Tuesday, November 28, 2017

Gingerbread turkey

On Thanksgiving morning we had the kids put together the gingerbread turkey kit Grandma got. Unleashing six small children seemed like a bad idea, so I tried to stagger their entry, but we ended up with six (well, five) small children working together anyway.

Here's Auntie Emily admiring their handy work; she was a pro at wielding the icing bag as well.

Zoë was rather protective of the candy bowls



She understood the concept of putting candy on the turkey, however. Poor Maren did not and was quite upset when she was removed from the situation due to scarfing too much candy.
Things ended up going a lot smoother than I expected. In fact, when Rachel and Miriam stepped in, I was able to turn things completely over to them (aside from a few desperate calls of, "Make sure you hold the end of the bag closed!" from me).


Here's Uncle Morgan keeping Maren a safe distance from the candy:


They had a lot of fun putting it together and it looked beautiful as the kid-table centrepiece!


When he learned we were having turkey for dinner, poor Gavin desperately wanted to take a bite of the gingerbread turkey. But he understood the notion of healthy food versus dessert food and agreed to eat some good dinner. When it was time for pie, however, he kept begging for turkey instead.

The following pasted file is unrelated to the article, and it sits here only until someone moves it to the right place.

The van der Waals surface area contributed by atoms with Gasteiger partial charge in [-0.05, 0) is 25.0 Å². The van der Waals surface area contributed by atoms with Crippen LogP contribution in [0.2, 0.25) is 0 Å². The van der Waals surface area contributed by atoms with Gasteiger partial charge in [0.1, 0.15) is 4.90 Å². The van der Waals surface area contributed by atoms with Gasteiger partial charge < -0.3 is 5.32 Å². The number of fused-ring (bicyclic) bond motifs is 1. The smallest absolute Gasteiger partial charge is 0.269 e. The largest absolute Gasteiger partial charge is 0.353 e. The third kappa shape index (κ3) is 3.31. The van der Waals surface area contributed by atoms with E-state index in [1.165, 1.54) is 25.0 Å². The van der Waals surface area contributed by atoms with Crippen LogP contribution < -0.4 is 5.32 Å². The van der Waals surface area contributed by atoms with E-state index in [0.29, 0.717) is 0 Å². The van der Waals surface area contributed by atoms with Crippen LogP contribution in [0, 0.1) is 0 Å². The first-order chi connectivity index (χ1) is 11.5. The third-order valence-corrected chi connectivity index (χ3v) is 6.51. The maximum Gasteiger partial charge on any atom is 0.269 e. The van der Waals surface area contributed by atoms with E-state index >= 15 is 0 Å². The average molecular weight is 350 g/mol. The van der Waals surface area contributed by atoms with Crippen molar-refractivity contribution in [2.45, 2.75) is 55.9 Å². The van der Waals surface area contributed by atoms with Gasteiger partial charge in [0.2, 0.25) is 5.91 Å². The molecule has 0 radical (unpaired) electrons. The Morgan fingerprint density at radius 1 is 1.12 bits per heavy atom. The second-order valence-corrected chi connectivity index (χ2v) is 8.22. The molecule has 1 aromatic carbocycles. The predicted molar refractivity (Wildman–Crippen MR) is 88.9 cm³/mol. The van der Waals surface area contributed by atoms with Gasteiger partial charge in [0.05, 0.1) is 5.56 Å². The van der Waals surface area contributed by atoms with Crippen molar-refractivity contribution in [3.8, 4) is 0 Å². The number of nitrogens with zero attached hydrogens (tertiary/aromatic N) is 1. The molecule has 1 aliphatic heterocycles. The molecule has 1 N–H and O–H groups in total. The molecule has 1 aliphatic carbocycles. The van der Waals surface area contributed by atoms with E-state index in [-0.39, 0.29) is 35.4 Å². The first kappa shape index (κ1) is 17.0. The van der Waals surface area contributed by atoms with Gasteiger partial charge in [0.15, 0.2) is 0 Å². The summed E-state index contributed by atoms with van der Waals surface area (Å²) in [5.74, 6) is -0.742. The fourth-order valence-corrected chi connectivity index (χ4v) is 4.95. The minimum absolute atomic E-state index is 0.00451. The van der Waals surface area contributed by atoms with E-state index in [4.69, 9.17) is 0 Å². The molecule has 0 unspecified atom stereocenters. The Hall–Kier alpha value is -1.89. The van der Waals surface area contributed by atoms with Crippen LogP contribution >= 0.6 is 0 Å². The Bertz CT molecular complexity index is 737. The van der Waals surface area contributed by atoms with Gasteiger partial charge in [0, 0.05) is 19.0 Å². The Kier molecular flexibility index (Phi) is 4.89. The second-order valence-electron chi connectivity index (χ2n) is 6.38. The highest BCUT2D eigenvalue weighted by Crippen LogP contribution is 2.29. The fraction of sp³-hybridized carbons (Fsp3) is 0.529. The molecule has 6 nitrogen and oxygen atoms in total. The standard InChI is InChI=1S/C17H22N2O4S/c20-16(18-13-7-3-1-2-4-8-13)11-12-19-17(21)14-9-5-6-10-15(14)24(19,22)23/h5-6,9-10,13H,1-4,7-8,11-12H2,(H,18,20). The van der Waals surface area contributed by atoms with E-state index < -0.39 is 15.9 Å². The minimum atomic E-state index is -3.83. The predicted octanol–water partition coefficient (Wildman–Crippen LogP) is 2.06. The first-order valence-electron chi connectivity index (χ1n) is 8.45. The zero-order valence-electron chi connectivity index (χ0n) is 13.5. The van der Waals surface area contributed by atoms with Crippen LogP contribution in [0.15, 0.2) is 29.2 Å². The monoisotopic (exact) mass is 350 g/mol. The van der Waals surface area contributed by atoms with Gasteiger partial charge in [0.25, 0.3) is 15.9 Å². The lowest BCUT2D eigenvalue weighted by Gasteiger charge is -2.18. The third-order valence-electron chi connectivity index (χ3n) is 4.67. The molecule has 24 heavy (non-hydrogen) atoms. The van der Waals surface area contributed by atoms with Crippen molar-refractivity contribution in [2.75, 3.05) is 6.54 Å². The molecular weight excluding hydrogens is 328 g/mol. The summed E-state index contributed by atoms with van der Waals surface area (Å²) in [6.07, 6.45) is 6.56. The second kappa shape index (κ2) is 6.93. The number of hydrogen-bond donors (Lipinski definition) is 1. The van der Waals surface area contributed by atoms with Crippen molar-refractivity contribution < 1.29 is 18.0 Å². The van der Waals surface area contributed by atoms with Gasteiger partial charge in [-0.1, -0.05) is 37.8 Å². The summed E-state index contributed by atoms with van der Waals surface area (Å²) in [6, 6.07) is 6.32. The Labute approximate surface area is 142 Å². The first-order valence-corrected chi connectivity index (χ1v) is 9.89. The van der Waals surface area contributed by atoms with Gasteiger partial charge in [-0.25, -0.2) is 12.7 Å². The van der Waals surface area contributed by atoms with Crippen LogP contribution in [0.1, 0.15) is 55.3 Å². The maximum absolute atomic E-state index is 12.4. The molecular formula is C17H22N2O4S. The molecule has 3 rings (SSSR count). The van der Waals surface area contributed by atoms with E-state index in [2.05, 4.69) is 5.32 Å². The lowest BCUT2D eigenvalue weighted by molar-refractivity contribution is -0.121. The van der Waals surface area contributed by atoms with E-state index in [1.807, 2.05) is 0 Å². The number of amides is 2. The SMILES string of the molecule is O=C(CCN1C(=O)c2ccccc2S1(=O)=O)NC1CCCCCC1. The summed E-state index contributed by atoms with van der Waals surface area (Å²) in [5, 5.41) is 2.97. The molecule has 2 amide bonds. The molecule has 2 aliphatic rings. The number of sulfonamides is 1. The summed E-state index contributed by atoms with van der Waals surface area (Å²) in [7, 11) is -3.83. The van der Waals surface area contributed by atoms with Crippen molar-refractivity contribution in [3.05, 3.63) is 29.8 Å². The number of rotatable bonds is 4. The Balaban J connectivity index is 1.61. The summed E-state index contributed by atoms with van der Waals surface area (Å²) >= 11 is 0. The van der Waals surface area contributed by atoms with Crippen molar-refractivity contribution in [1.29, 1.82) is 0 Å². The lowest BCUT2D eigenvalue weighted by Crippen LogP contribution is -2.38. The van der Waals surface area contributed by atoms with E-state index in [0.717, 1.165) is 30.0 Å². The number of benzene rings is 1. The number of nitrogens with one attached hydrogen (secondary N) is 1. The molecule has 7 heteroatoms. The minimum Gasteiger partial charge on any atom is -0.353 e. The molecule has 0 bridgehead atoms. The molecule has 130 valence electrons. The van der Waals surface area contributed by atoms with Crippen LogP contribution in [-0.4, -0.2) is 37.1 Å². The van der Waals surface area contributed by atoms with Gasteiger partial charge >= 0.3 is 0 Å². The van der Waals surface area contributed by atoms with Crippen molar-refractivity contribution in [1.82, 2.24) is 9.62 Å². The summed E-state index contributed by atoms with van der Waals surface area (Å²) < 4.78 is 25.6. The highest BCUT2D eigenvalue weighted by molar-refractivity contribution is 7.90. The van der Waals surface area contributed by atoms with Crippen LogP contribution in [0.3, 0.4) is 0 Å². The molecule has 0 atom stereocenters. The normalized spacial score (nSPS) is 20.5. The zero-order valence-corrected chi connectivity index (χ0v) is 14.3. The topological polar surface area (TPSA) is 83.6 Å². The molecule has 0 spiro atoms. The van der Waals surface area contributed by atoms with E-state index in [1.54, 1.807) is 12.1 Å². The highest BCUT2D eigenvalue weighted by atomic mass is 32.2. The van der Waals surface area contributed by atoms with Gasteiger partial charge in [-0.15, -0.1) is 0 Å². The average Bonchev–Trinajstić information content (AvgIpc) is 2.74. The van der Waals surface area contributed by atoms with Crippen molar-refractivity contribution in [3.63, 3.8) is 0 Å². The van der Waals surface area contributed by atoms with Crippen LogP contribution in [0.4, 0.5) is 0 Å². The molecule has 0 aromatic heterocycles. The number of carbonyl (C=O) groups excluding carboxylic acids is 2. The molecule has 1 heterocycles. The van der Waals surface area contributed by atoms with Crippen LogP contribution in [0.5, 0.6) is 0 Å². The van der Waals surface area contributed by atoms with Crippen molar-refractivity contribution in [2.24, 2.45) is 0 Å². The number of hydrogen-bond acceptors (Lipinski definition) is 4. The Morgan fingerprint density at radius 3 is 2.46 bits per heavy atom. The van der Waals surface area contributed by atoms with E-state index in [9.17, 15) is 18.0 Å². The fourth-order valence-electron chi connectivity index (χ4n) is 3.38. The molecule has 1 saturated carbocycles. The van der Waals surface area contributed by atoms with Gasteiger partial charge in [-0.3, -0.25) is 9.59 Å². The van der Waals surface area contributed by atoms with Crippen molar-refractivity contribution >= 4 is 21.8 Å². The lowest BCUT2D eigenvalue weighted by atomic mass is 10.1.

We didn't let the kids break it apart until the next morning. Everyone was happy about digging in except for Zoë who cried and screamed about how Rachel "bipped" the turkey (I believe she was going for the word "rip") and kept begging us to put the turkey back together (which was quite impossible on account of it was half eaten by then).

My mom used to always paraphrase a quote John Lydgate (or Abraham Lincoln paraphrasing John Lydgate) to us when we were children:
"You can please some of the people all of the time, you can please all of the people some of the time, but you can’t please all of the people all of the time."
Now I know why she used to say this all the time! It's especially applicable to the five-and-under crowd (whether they're decorating turkeys or not). I mean, I can please one two-year-old most of the time but, try to please two two-year-olds (and a three-year-old and a five-year-old and so on and so on) and everything just kind of falls apart.

If I remember correctly, my mom would usually misquote it as, "You can please some of the people some of the time, but you can't please all of the people all of the time."

I think pleasing some of the people some of the time is a much more attainable goal than pleasing some people all the time or all people some of the time, especially as a mother.

If only half the children are crying at any given time, I'm winning. Right?

Mom's my name.

Mediocrity's my game.

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